Dance Forum in Vitória, Brazil
By Eluza Maria Santos
On September 10th, 11th, and 12th, 2010, the dance community of the state of Espírito Santo (ES) gathered in the capital, Vitória, for the first Fórum ES de Dança. The event was held at Escola de Teatro e Dança FAFI, with a diverse crowd that, from the official opening of the event, promised to be completely engaged and interested in addressing dance issues through round tables, work groups, and performances. The event also included guest speakers and performers from other states in order to discuss dance in ES within a broad perspective. I had the pleasure to be invited to write an “analysis” of the entire forum—my observations of the event, as an artist and scholar—to be included in the proceedings. Here, I share the most poignant of my observations with all of you.
I have to admit that I had never seen such a large and diverse group—both in terms of history (from the youngest to the oldest) and representation (from samba and hip-hop to classical ballet) — gathered in a professional meeting in Vitória. And it became apparent throughout the course of those three days, that the different dance genres represented at the forum needed more openness for, or more acceptance of, the different types of dance as a legitimate form of contemporary dance and performing arts in general. For those in attendance, dance as part of the performing arts encompasses a wide range of movement forms, and “discrimination” should be avoided. But such is not always the case. One of the hip-hop dancers even asked: why don’t ballet schools come to our performances?” Silence was the answer.
The need to understand diversity in dance led me to use the following metaphor for the discussions during the forum: queremos um caldeirão de dança, não uma panelinha (we want a big pot of dance, not a little pan). In Portuguese, panelinha is a popular, slang term for “the few privileged ones.” And discussions around this theme were enriched by the outside guests. Alejandro Ahmed (from Santa Catarina, a state in the south of Brazil), who was the guest for the round table “Dance and its New Challenges,” delighted the participants with his points of view. For him, technique alone produces “mediocre” dance because there is a lot more that goes into the art of bodily movement. He likes to combine the different arts, such as theater, music, literature, etc. in his works. His company right now is comprised of physical educators, actors, and gymnasts.
I am honored to be able to say that I also contributed positively to discussions of this kind. People were intrigued by the fact that I work with two companies, one here in Vitória (Companhia de Artes Eluza Santos) and the other in the United States (Latina Dance Project). However, they thoroughly enjoyed knowing that these two companies include mature artists who have a variety of expertise. In terms of maturity, the youngest artist working with me now is in her mid forties; the oldest one is a grandmother who is actually featured as a soloist in my most recent piece. As for their areas of expertise, they include dance, theater, music, physical therapy, rhythmic gymnastics, video technology, and sociology among others. Comments on this diversity were stimulating since they led the discussions to focus on inclusivity in contemporary dance.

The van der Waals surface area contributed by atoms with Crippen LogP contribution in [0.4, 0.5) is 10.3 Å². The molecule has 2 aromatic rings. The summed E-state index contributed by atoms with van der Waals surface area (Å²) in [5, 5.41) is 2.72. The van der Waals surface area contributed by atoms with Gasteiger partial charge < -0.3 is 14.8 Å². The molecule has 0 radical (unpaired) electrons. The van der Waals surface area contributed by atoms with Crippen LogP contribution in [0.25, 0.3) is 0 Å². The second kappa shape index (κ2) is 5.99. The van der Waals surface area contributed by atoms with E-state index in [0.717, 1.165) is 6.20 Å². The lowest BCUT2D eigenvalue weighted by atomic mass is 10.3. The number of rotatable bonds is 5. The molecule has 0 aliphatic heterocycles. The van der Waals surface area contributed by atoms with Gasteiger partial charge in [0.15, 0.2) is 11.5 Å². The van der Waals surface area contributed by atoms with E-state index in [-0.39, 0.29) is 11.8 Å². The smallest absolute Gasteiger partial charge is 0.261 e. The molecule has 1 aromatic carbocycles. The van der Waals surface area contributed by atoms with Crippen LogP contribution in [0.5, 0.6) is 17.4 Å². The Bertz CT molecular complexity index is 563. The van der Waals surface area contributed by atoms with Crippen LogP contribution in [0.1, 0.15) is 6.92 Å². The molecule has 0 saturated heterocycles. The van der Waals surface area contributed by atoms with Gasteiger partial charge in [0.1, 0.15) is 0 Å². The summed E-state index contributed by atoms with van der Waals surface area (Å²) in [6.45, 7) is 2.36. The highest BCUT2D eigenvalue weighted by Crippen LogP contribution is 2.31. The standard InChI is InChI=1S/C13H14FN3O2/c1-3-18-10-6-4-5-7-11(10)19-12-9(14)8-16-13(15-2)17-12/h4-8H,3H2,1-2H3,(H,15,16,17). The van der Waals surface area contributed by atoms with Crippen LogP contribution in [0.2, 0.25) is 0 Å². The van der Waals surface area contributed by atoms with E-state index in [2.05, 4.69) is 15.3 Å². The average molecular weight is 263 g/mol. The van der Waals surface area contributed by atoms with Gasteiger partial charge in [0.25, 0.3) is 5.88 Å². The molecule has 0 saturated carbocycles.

“The Body in Contemporary Art” was also addressed at the forum. Here, too, expanding and diversifying were hot issues. Thoughts on established dance techniques, the body and the intellect, and genuine movement were shared among the participants. Again, what everyone was claiming for was “space” for (and maybe acceptance of) the different ways in which the body can be explored in today’s dance world.
In my point of view, the most beautiful example of this was provided by the guest artist Rui Moreira (from Minas Gerais, a state to the west of Espírito Santo). As the main speaker for the round table on the theme of the body, Rui revealed that the place to search for creativity and originality is within oneself. In this way, the dance techniques available today often feel very far away from him as an artist. He is an African-Brazilian man; he lives in Brazil, and has to do things the Brazilian way. Therefore, his body “dances” what he is—he cannot do it any other way. When he performed at the evening concert, his words were exemplified in his dancing. He was clear in his movements, strong, magnetic, and very theatrical in his performance (which included an improvised text). He, indeed, seemed to have searched within himself to find the movement vocabulary for the work. That vocabulary reminded us of elements of Brazilian popular culture –groundedness (like capoeira), intricate foot work and hip isolations (like many Brazilian popular dances)—yet only Rui could perform those movements the way he did. The moments were genuinely his own.
The forum lasted only three days, but I hope the ideas generated from the event—written as a formal document explaining the needs of the dance community in Espírito Santo—can trigger more interest from the state and federal government. This interest, in turn, should bring lasting support for the art of dance in an all-inclusive way, contributing to its growth. We do know that the proceedings will be sent to the state and federal government—State Secretary of Culture and Ministry of Culture, respectively. We’ll cerainly expect actions on their parts.